Bath police are still searching for a driver who they say struck a pedestrian and killed her dog in a hit-and-run on Washington Street last week, but a lack of witnesses and shortage of details have hindered the investigation.

Deputy Chief Michelle Small said this case is proving difficult for police because no witnesses have stepped forward. Though the woman was conscious when she was struck, she doesn’t remember many details about the vehicle or driver because “she was trying to get out of the way,” Small said.

Police looked at nearby security cameras, but none captured the event, said Small.

Community members have sent police a few tips — mostly about seeing damaged silver SUVs around Bath — but those haven’t amounted to much so far.

“The case will remain open and under investigation until the officers working it have exhausted all leads,” Small said. “A case, if it is closed, can always be reopened later if new information is found. We’re taking this very seriously and doing our best to find out who was involved in this.”

Police said that around 8 p.m. Sunday, July 11, a 31-year-old Bath woman was walking her dog southbound near 1421 Washington St. in Bath when an SUV, believed to be a 2008-2010 silver Toyota Highlander, struck her while driving northbound.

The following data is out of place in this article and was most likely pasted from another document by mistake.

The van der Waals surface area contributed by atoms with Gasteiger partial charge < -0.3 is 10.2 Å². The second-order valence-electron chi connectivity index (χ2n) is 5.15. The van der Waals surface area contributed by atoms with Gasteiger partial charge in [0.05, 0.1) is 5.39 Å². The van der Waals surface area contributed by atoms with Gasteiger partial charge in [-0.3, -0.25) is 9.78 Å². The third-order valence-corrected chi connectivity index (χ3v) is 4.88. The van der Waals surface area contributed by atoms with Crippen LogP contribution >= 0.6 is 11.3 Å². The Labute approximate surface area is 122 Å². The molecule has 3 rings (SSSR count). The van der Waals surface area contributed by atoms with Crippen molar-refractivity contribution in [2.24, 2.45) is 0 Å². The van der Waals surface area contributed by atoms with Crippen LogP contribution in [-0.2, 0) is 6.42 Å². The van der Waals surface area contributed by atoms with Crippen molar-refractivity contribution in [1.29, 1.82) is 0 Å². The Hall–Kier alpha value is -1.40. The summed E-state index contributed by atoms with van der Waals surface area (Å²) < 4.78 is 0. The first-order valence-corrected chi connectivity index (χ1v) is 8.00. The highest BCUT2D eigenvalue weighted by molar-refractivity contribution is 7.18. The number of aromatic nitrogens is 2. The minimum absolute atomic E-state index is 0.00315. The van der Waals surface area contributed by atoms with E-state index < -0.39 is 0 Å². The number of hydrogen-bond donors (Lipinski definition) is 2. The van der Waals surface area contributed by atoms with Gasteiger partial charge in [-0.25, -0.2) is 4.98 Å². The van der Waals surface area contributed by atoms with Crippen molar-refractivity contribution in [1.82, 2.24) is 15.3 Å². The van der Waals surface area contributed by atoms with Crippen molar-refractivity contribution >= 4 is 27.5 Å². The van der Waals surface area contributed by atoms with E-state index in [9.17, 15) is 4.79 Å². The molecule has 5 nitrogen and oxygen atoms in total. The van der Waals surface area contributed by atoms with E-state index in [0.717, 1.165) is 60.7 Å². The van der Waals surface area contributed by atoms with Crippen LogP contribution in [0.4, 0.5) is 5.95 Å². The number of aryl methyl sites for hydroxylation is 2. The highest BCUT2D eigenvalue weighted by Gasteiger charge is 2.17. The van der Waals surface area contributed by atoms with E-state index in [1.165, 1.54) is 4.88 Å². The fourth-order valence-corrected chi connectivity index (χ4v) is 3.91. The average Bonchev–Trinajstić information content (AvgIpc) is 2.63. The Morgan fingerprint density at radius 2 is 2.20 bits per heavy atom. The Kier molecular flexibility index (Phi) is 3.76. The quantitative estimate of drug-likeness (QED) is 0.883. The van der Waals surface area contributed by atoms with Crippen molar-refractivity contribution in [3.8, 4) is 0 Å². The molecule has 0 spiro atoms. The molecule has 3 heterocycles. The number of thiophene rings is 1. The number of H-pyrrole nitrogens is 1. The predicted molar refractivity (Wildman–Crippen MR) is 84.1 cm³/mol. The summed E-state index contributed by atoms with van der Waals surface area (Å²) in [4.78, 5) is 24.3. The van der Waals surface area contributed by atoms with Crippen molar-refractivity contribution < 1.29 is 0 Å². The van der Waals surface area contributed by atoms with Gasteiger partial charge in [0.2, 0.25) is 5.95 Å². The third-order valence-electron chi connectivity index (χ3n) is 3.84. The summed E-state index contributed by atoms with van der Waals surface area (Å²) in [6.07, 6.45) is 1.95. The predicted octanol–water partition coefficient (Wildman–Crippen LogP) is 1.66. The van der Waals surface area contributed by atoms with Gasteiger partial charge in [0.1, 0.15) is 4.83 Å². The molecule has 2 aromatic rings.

“She was struck and the car continued on; it never braked or sped up,” said Small. “Weather and speed were not factors, so we’re not sure what happened.”

The woman was brought to Maine Medical Center in Portland for treatment of injuries consisting primarily of road rash, but no broken bones. She was released from the hospital the same day, said Small.

The dog, which Small believed to be a Boston Terrier, belonged to the woman and was dead by the time officers arrived.

The area where the woman was struck is mostly residential and street speed in limited to 25 mph. An average of 800 vehicles drive through that section of Washington Street every day, according to Maine Department of Transportation Spokesman Paul Merrill.

Small said she’s unsure whether drivers commonly speed through that area. There are no elements in the road to slow vehicles, such as speed bumps or stop signs, nearby.

According to the Maine Institute of Transportation Engineers mapping system, there are no high-crash areas or segments in that region, or on any part of Washington Street in Bath.

High-crash locations and segments are areas that have eight or more crashes in a three-year period and a higher frequency of crashes than the state average for similar locations, according to the Maine Department of Transportation.

Though this event was “horrible,” Small said police believe the incident was isolated, and the public is not in danger.

“There were no other reports of erratic driving behavior reported that night in Bath or any other towns,” Small said.

Anyone with information on the case is asked to call the Bath Police Department at (207) 443-5563.

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